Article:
Originally published in Massage Bodywork magazine, January/February 2008. Copyright 2008. Associated Bodywork and Massage Professionals. All rights reserved.
When I finished her massage, she was ecstatic. She had never received a professional massage, so the relaxation she achieved was something of a revelation to her. Then, four days later, I got the phone call. She was in a lot of pain. "What did you do?" she asked. "I felt fantastic for the first three days and now this!"
"You felt great for three days and the upper back pain has popped up just today?"
"Yes, so what did you do?" Her tone was accusatory. You know how your head gets hot when you're in trouble? My scalp could have ignited dirt. I might have been sweating audibly but all I could hear was my pulse pounding.
"It was your first time so I gave you a very light full-body relaxation massage," I explained. "I doubt the pain you feel now is a result of the massage four days ago. If my work had harmed you, you would have felt the pain right away or at least within the first forty-eight hours. This must be something else.
It was something else. It went away quickly with some exercises. She got past the pain quickly, too. Then, she remembered how much she loved receiving massage and, much to my surprise, even became a regular client. There's a small miracle right there, and I'm grateful for it. She never had pain after massage again. However, I think part of me deep down in the lizard brain was always waiting for another accusatory phone call each time she exited my clinic.
That phone call upset me because it made me feel so vulnerable. Sure, blaming her pain on me was a little like saying, "I can't understand how I got hit by an ice cream truck today! I took vitamin C four days ago!" Still, if someone could have an unrelated physical reaction and blame it on massage--even after such a light relaxation-only treatment--did I ever want to do more challenging work involving frictions or trigger points? The thing about lawsuits is, even if you win, it still costs you money you don't have and the emotional strain of such a case is immeasurable. Such worries would find me looking for a hiding place under the rug. Sometimes, even though you do everything right, someone will still think you're wrong.
"Maybe I'm too much of a delicate doily to take on such a risky occupation," I complained to My Friend The Chiropractor. "What's less risky than massage therapy?" I asked, straining for an answer, getting nothing.
He assured me this was a rare case. Then, he told me what he tells his first-timers and I had my a-ha moment. "I can't control how your body will react to treatment. However, if there is a problem, there's a lot we can do together to resolve it.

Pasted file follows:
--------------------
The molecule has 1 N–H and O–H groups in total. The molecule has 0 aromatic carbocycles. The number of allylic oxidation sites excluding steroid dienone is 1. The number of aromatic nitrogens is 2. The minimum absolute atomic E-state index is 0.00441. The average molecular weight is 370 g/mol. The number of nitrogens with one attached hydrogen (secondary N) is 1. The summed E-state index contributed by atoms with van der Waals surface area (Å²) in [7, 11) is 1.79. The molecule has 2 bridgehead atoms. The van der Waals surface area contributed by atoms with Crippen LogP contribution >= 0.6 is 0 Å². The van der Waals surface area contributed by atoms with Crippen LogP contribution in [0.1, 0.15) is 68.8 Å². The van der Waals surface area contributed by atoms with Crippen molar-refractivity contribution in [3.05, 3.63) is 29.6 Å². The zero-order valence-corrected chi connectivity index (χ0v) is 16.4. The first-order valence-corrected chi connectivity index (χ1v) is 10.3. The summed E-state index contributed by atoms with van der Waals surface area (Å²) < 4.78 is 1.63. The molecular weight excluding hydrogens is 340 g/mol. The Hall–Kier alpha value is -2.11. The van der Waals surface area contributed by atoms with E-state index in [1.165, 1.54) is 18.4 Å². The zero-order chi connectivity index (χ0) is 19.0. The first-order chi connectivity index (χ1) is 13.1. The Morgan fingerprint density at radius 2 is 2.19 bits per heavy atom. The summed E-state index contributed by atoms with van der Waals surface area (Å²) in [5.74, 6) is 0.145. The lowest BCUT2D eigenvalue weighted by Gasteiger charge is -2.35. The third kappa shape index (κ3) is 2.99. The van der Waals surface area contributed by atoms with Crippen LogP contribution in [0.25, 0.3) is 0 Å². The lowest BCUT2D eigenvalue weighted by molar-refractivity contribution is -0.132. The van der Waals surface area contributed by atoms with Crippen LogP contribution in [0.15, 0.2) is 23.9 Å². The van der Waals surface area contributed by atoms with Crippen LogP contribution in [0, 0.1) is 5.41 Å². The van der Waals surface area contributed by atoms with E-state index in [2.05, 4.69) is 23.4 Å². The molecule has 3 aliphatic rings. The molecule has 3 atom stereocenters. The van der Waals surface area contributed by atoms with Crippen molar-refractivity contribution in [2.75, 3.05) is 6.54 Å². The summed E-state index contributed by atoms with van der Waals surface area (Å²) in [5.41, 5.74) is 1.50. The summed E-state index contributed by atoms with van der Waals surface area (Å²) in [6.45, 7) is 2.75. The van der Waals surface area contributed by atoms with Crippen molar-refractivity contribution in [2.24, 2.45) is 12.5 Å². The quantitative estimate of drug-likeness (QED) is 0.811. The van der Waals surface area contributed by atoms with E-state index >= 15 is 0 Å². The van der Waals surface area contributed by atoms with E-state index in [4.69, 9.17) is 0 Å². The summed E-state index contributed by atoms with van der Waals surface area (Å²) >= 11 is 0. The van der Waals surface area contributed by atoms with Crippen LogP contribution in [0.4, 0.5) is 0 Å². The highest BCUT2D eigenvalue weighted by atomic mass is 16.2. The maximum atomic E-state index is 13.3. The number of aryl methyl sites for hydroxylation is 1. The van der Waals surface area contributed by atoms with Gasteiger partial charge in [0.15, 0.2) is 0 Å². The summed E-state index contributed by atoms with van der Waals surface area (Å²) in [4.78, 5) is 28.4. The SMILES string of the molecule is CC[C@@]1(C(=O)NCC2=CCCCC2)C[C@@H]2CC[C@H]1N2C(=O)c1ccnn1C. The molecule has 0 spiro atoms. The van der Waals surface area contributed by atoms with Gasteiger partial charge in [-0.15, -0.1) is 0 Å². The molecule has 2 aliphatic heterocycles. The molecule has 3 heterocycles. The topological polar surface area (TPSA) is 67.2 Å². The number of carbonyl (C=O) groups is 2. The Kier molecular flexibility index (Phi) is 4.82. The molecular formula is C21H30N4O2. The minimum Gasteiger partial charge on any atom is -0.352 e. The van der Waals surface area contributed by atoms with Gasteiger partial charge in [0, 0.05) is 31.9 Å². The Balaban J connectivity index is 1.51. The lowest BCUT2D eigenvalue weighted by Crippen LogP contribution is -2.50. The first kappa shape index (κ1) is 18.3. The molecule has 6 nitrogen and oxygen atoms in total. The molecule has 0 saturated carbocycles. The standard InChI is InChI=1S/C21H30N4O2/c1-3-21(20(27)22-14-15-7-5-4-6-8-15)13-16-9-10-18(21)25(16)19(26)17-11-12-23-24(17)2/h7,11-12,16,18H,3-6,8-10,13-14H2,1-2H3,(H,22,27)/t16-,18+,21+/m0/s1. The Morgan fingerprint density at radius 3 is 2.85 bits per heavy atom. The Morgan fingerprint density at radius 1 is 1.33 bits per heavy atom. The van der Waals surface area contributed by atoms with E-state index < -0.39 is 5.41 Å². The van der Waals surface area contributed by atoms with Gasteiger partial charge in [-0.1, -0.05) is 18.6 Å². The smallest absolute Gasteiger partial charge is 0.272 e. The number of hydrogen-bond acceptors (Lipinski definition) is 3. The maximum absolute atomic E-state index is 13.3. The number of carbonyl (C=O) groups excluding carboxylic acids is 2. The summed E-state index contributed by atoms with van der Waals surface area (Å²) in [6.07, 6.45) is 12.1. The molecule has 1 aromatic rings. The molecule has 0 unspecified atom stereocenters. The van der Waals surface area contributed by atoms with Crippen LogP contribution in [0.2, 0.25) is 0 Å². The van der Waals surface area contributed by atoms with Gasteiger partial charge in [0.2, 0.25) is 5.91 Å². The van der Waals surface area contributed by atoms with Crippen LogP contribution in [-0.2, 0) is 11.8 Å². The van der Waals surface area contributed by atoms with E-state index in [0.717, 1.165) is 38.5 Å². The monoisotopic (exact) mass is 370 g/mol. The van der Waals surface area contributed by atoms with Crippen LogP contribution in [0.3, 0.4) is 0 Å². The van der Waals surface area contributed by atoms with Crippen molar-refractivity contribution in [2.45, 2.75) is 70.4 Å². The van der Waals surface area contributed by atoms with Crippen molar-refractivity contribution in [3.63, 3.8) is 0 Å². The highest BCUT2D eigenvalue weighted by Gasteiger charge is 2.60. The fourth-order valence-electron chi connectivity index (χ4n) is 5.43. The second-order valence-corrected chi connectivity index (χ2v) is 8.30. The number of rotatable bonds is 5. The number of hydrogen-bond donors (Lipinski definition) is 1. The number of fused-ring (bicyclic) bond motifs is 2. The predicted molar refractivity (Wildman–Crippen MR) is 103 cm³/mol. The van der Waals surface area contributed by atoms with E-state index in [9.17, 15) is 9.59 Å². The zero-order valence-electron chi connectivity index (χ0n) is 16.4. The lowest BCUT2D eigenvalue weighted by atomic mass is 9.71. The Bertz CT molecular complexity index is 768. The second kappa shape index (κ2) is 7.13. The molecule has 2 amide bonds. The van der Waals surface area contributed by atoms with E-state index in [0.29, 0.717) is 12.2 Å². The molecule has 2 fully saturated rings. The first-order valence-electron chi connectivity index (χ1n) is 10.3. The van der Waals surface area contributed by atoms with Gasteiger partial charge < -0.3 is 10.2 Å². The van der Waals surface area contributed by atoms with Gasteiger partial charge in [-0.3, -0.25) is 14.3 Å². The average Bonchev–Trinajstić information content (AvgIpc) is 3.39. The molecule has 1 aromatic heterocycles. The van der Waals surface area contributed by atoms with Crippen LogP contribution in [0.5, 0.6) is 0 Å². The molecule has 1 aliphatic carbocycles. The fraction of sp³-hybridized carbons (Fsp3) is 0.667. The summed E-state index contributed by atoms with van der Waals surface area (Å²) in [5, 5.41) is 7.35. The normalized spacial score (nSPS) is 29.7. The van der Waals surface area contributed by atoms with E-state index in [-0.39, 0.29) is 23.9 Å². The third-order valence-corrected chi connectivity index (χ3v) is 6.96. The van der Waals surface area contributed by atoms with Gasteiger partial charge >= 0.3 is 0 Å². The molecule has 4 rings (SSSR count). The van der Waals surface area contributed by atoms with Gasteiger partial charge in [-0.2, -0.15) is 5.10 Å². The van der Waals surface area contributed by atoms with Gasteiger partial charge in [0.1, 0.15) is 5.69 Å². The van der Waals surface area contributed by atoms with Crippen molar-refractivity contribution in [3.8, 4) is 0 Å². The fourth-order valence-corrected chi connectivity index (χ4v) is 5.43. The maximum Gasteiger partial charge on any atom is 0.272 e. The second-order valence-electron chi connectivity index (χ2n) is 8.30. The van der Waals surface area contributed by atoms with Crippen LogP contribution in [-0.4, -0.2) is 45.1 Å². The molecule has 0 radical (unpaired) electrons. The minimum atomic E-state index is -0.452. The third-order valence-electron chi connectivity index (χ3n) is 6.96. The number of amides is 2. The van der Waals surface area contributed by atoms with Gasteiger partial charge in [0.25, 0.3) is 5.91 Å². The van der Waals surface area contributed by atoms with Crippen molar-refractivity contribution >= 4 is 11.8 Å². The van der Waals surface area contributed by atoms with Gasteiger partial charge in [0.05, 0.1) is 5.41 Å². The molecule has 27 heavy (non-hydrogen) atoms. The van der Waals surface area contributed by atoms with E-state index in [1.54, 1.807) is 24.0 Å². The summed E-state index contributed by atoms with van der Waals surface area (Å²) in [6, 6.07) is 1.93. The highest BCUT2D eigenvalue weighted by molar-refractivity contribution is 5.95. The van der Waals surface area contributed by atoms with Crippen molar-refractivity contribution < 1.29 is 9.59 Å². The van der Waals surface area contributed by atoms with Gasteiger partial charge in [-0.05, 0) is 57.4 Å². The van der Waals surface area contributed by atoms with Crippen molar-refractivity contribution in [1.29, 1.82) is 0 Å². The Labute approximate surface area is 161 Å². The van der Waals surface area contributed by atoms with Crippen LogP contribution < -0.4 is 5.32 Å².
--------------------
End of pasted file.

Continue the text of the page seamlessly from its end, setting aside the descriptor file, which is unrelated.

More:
If clients can occasionally make a good thing into a bad thing, it shouldn't be surprising that sometimes even doing a great service isn't enough to keep a happy client. Case in point: I had just opened my first clinic when a woman wandered in for a massage. During the intake interview, I asked about her wrist. She showed me that it had very limited range of motion and reported that it had been stiff for fifteen or twenty years. I assessed it, asked if I could help, and with a huge pop, mobilized the wrist joint fairly easily. She was delighted and astonished to demonstrate full range of motion had returned, pain-free.
She saw me a couple times for relaxation massage and then disappeared. It happens that people move or just move on. I thought about the last time I had seen her, and aside from appearing to be in a hurry to leave, she had seemed happy with her treatment. I never saw her again, but I heard from her once more.
Just as I was about to close down my clinic--I was moving far away--I got a phone call from this same lady. "Do you remember me? I was the woman with the wrist that didn't move for years and years and you really helped me!" Of course I remembered her. Progress is expected, but you don't forget the surprising miracles, even the smaller ones. Excellent, I thought. I can finally find out what happened to her. Moved to Tijuana, perhaps? Entered a kibbutz? Doing five-to-ten for aggravated assault with a Nerf bat?
"I heard through the grapevine that you were moving, and I just wanted to say goodbye and tell you thanks. My wrist is still just fine."
"Glad to hear it! Um, where'd you go?"
"Oh, I found another therapist," she said breezily. "I like to go where there's free parking, so that's why I didn't come back."
"Ah," I said.
The lesson learned? For some people you can turn water into wine and they'll take the glass and drink it down with a smile. You are reminded of the variability in working with human beings when they then lay this one on you: "I wanted red."Robert Chute, a writer and massage therapist in London, Ontario, is still a delicate doily, but dealing. He can be contacted at firstname.lastname@example.org.